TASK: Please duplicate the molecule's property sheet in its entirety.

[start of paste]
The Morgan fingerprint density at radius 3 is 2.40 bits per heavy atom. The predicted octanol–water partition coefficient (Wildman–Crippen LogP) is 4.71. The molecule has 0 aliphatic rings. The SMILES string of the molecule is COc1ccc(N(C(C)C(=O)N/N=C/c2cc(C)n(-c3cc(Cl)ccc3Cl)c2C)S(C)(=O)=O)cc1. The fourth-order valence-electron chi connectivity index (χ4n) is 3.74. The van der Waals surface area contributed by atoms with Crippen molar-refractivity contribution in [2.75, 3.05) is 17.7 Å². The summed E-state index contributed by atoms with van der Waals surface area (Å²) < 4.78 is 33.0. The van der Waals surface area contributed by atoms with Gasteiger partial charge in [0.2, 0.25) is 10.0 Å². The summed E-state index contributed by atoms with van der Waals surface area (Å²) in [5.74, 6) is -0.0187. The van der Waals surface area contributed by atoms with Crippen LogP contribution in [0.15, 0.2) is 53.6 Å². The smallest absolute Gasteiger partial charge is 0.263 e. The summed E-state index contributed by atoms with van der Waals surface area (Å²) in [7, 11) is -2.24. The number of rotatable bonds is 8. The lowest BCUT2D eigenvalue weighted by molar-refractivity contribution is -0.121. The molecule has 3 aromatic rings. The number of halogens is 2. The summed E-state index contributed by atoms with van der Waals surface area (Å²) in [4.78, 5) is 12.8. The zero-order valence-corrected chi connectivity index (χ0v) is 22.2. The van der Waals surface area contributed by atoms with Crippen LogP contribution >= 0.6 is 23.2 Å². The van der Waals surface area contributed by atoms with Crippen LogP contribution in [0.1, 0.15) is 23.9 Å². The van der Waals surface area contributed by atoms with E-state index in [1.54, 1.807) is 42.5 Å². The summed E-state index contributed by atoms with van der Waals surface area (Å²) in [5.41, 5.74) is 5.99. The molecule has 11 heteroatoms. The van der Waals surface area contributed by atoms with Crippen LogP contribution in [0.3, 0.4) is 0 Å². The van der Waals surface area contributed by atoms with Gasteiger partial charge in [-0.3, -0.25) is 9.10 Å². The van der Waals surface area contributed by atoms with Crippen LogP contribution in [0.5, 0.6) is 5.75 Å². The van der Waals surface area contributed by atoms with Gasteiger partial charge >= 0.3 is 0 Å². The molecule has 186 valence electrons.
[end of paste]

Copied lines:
The Morgan fingerprint density at radius 3 is 2.40 bits per heavy atom. The predicted octanol–water partition coefficient (Wildman–Crippen LogP) is 4.71. The molecule has 0 aliphatic rings. The SMILES string of the molecule is COc1ccc(N(C(C)C(=O)N/N=C/c2cc(C)n(-c3cc(Cl)ccc3Cl)c2C)S(C)(=O)=O)cc1. The fourth-order valence-electron chi connectivity index (χ4n) is 3.74. The van der Waals surface area contributed by atoms with Crippen molar-refractivity contribution in [2.75, 3.05) is 17.7 Å². The summed E-state index contributed by atoms with van der Waals surface area (Å²) < 4.78 is 33.0. The van der Waals surface area contributed by atoms with Gasteiger partial charge in [0.2, 0.25) is 10.0 Å². The summed E-state index contributed by atoms with van der Waals surface area (Å²) in [5.74, 6) is -0.0187. The van der Waals surface area contributed by atoms with Crippen LogP contribution in [0.15, 0.2) is 53.6 Å². The smallest absolute Gasteiger partial charge is 0.263 e. The summed E-state index contributed by atoms with van der Waals surface area (Å²) in [7, 11) is -2.24. The number of rotatable bonds is 8. The lowest BCUT2D eigenvalue weighted by molar-refractivity contribution is -0.121. The molecule has 3 aromatic rings. The number of halogens is 2. The summed E-state index contributed by atoms with van der Waals surface area (Å²) in [4.78, 5) is 12.8. The zero-order valence-corrected chi connectivity index (χ0v) is 22.2. The van der Waals surface area contributed by atoms with Crippen LogP contribution >= 0.6 is 23.2 Å². The van der Waals surface area contributed by atoms with Crippen LogP contribution in [0.1, 0.15) is 23.9 Å². The van der Waals surface area contributed by atoms with E-state index in [1.54, 1.807) is 42.5 Å². The summed E-state index contributed by atoms with van der Waals surface area (Å²) in [5.41, 5.74) is 5.99. The molecule has 11 heteroatoms. The van der Waals surface area contributed by atoms with Crippen LogP contribution in [0.3, 0.4) is 0 Å². The van der Waals surface area contributed by atoms with Gasteiger partial charge in [-0.3, -0.25) is 9.10 Å². The van der Waals surface area contributed by atoms with Crippen LogP contribution in [0.5, 0.6) is 5.75 Å². The van der Waals surface area contributed by atoms with Gasteiger partial charge >= 0.3 is 0 Å². The molecule has 186 valence electrons.